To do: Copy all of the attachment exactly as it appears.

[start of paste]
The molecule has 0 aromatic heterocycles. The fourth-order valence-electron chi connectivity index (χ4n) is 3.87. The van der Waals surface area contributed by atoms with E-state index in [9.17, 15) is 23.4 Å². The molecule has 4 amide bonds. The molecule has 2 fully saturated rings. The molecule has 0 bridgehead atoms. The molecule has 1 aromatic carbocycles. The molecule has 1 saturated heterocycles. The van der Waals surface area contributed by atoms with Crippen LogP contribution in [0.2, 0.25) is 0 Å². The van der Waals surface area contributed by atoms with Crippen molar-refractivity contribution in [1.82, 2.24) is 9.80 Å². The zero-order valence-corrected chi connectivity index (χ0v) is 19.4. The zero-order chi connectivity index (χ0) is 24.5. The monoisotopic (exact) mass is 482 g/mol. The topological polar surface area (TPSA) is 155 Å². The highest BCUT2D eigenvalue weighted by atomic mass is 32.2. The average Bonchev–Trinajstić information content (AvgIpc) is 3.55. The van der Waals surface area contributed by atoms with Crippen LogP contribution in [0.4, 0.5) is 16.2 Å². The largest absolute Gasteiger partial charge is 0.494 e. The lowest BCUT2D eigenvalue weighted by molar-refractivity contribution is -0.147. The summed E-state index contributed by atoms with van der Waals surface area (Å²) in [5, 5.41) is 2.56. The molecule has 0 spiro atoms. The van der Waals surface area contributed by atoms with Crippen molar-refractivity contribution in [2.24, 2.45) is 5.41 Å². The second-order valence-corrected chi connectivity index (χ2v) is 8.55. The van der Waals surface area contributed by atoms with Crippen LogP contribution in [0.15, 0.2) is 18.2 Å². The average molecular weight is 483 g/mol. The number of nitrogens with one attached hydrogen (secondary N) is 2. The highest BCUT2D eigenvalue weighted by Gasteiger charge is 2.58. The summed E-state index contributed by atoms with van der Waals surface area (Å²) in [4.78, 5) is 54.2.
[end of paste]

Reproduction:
The molecule has 0 aromatic heterocycles. The fourth-order valence-electron chi connectivity index (χ4n) is 3.87. The van der Waals surface area contributed by atoms with E-state index in [9.17, 15) is 23.4 Å². The molecule has 4 amide bonds. The molecule has 2 fully saturated rings. The molecule has 0 bridgehead atoms. The molecule has 1 aromatic carbocycles. The molecule has 1 saturated heterocycles. The van der Waals surface area contributed by atoms with Crippen LogP contribution in [0.2, 0.25) is 0 Å². The van der Waals surface area contributed by atoms with Crippen molar-refractivity contribution in [1.82, 2.24) is 9.80 Å². The zero-order valence-corrected chi connectivity index (χ0v) is 19.4. The zero-order chi connectivity index (χ0) is 24.5. The monoisotopic (exact) mass is 482 g/mol. The topological polar surface area (TPSA) is 155 Å². The highest BCUT2D eigenvalue weighted by atomic mass is 32.2. The average Bonchev–Trinajstić information content (AvgIpc) is 3.55. The van der Waals surface area contributed by atoms with Crippen LogP contribution in [0.4, 0.5) is 16.2 Å². The largest absolute Gasteiger partial charge is 0.494 e. The lowest BCUT2D eigenvalue weighted by molar-refractivity contribution is -0.147. The summed E-state index contributed by atoms with van der Waals surface area (Å²) in [5, 5.41) is 2.56. The molecule has 0 spiro atoms. The van der Waals surface area contributed by atoms with Crippen molar-refractivity contribution in [2.24, 2.45) is 5.41 Å². The second-order valence-corrected chi connectivity index (χ2v) is 8.55. The van der Waals surface area contributed by atoms with Crippen LogP contribution in [0.15, 0.2) is 18.2 Å². The average molecular weight is 483 g/mol. The number of nitrogens with one attached hydrogen (secondary N) is 2. The highest BCUT2D eigenvalue weighted by Gasteiger charge is 2.58. The summed E-state index contributed by atoms with van der Waals surface area (Å²) in [4.78, 5) is 54.2.